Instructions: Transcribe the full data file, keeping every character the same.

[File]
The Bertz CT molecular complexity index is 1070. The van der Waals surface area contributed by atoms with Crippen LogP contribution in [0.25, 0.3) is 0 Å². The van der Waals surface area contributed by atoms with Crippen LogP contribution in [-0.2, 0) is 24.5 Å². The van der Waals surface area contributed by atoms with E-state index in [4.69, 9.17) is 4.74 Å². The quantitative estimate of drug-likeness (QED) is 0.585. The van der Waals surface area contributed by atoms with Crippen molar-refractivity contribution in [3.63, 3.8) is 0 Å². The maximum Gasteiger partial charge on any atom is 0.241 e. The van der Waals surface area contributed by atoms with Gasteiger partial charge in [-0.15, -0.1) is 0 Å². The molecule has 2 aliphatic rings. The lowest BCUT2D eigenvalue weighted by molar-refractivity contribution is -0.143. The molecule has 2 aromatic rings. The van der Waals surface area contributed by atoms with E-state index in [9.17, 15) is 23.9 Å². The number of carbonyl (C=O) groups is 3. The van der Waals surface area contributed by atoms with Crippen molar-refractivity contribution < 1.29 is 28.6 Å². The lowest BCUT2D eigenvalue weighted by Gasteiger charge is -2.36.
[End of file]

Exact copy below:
The Bertz CT molecular complexity index is 1070. The van der Waals surface area contributed by atoms with Crippen LogP contribution in [0.25, 0.3) is 0 Å². The van der Waals surface area contributed by atoms with Crippen LogP contribution in [-0.2, 0) is 24.5 Å². The van der Waals surface area contributed by atoms with E-state index in [4.69, 9.17) is 4.74 Å². The quantitative estimate of drug-likeness (QED) is 0.585. The van der Waals surface area contributed by atoms with Crippen molar-refractivity contribution in [3.63, 3.8) is 0 Å². The maximum Gasteiger partial charge on any atom is 0.241 e. The van der Waals surface area contributed by atoms with Gasteiger partial charge in [-0.15, -0.1) is 0 Å². The molecule has 2 aliphatic rings. The lowest BCUT2D eigenvalue weighted by molar-refractivity contribution is -0.143. The molecule has 2 aromatic rings. The van der Waals surface area contributed by atoms with E-state index in [9.17, 15) is 23.9 Å². The number of carbonyl (C=O) groups is 3. The van der Waals surface area contributed by atoms with Crippen molar-refractivity contribution < 1.29 is 28.6 Å². The lowest BCUT2D eigenvalue weighted by Gasteiger charge is -2.36.